Tuesday, August 19, 2008

Pool Plants - Duranta & Tecoma

I recently visited a friend and couldn't help but notice a legion peculiar sculpters lining the backyard wall. I stepped outside, but quickly had to retreat back indoors. From across the patio I was struck in the face and chest by a blast of debiltating reflective heat like a comic book villian. I was informed that the sculpture were once ficus shrubs they planted in May.

The original intent was to do something about the blinding block wall and screen out the neighbors. I'm no fan of ficus, but it can work around a pool or as a nice screen. That is, if you're willing to give it lots of water. Even then, winter frost would be a concern (remember 2007 January?), as well as extreme summer temps.

If you're looking to add some nice color around the pool, create some low-cost privacy, or cut down the blight of a block wall, here are a couple native adapted plants that are beautiful, durable, xeriscape options:

duranta sky flower:
It blooms tiny purple clusters, looks full yearound, and can be pruned to espalier against the wall if there is narrow space around a pool. It will suffer very little frost damage and takes all the arizona you can give it. Watering every 4-7 days during the warm season should keep it happy (after about 3 years, watering every 7-10days). It can mature over 8ft in about 5 years (from 5gal), and litter is minimal and quite small, so duranta won't make a big mess in the pool. It comes in a white bloom and be sure to select non-thorn variety.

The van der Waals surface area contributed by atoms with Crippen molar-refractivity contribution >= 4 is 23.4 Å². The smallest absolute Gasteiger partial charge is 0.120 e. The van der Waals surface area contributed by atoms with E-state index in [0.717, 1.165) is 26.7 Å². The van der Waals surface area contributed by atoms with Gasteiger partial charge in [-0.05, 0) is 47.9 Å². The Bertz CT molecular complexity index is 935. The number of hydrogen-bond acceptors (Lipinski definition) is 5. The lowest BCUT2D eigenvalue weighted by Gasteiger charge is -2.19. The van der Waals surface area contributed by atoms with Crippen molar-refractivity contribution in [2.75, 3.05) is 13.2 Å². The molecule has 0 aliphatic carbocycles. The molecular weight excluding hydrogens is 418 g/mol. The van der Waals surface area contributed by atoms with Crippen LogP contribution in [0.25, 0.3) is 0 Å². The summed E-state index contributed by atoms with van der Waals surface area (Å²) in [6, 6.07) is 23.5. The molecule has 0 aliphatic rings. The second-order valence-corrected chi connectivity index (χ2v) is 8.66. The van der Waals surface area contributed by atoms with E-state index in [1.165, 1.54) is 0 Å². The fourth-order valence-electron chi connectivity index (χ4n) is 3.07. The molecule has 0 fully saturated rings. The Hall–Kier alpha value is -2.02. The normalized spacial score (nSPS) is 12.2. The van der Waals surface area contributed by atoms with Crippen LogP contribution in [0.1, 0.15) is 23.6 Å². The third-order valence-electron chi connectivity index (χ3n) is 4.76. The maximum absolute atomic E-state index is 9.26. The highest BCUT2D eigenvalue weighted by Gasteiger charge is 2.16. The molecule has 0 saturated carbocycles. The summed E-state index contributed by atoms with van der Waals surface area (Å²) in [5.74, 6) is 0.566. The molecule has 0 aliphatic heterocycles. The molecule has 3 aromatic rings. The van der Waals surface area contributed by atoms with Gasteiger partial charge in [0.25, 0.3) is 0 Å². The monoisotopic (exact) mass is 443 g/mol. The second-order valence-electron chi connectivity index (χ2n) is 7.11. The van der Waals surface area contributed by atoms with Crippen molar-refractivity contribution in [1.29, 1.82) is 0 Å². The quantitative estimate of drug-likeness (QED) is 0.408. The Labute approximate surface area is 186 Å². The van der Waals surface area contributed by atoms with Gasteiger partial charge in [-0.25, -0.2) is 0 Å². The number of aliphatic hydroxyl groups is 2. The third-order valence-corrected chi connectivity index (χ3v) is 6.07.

Tecoma Orange Jubilee
Covered with trumpet shaped orange blooms, it attracts the ever-friendly carpenter bees and hummingbirds. Growing over 8ft tall at about 3-4 years (from 5gal), it suffers very little frost damage and the leaf litter is an issue only after the bloom cycle. The tecoma should only require watering every 4-7 days during the warm season, and after about 3 years, you can cut back the watering to 7-10days.

Yellow Tecoma
(we trained this tecoma into a tree form - approx. 5years old)

Both can be planted anytime of the year, however, right now during the hot season, expect leaf burn and signs of stress. (it would be ideal to plant below 100* degrees.) These plants will not require fertilizing after planting, however, fertilizing doesn't hurt them.


JimDAZ said...

Vynnie has some great ideas about screening the block wall. I also have Duranta's and Orange Jubilee's.

There are also other Tecoma's like OJ that are very good to use here. I like "Gold Star" which is more of a bush.

During the spring it is fun to watch the Hummingbirds flocking around the Orange Jubilees as they are unloaded from the trucks. They seem to wait for deliveries to the nursery. Great plant!

Good choices Vynnie!

Anonymous said...

I live in Gainesville Fl, and last year my Tecoma was lovely with yellow flowers. This year the plant is tall and lush with leaves but not a single flower has bloomed. I have fertilized it several times and my husband thought that that may be the problem. Any ideas